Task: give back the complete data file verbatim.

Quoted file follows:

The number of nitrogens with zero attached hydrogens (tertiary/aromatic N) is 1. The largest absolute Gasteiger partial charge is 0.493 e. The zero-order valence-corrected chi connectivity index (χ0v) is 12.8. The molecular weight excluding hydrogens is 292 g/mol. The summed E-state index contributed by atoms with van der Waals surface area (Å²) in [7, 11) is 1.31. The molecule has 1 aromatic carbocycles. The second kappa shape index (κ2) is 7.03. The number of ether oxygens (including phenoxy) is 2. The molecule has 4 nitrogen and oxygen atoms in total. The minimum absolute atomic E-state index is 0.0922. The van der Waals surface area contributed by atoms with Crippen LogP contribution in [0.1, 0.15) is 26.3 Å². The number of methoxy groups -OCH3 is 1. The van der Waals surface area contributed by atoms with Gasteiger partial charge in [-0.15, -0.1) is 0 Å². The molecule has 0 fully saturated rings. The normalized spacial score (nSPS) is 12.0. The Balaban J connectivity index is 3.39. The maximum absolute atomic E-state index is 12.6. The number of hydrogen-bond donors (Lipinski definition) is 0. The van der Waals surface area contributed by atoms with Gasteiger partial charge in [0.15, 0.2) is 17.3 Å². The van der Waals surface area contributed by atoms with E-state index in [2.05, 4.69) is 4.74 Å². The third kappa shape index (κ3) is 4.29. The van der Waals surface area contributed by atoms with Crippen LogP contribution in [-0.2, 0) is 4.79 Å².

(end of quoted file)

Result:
The number of nitrogens with zero attached hydrogens (tertiary/aromatic N) is 1. The largest absolute Gasteiger partial charge is 0.493 e. The zero-order valence-corrected chi connectivity index (χ0v) is 12.8. The molecular weight excluding hydrogens is 292 g/mol. The summed E-state index contributed by atoms with van der Waals surface area (Å²) in [7, 11) is 1.31. The molecule has 1 aromatic carbocycles. The second kappa shape index (κ2) is 7.03. The number of ether oxygens (including phenoxy) is 2. The molecule has 4 nitrogen and oxygen atoms in total. The minimum absolute atomic E-state index is 0.0922. The van der Waals surface area contributed by atoms with Crippen LogP contribution in [0.1, 0.15) is 26.3 Å². The number of methoxy groups -OCH3 is 1. The van der Waals surface area contributed by atoms with Gasteiger partial charge in [-0.15, -0.1) is 0 Å². The molecule has 0 fully saturated rings. The normalized spacial score (nSPS) is 12.0. The Balaban J connectivity index is 3.39. The maximum absolute atomic E-state index is 12.6. The number of hydrogen-bond donors (Lipinski definition) is 0. The van der Waals surface area contributed by atoms with Gasteiger partial charge in [0.15, 0.2) is 17.3 Å². The van der Waals surface area contributed by atoms with E-state index in [2.05, 4.69) is 4.74 Å². The third kappa shape index (κ3) is 4.29. The van der Waals surface area contributed by atoms with Crippen LogP contribution in [-0.2, 0) is 4.79 Å².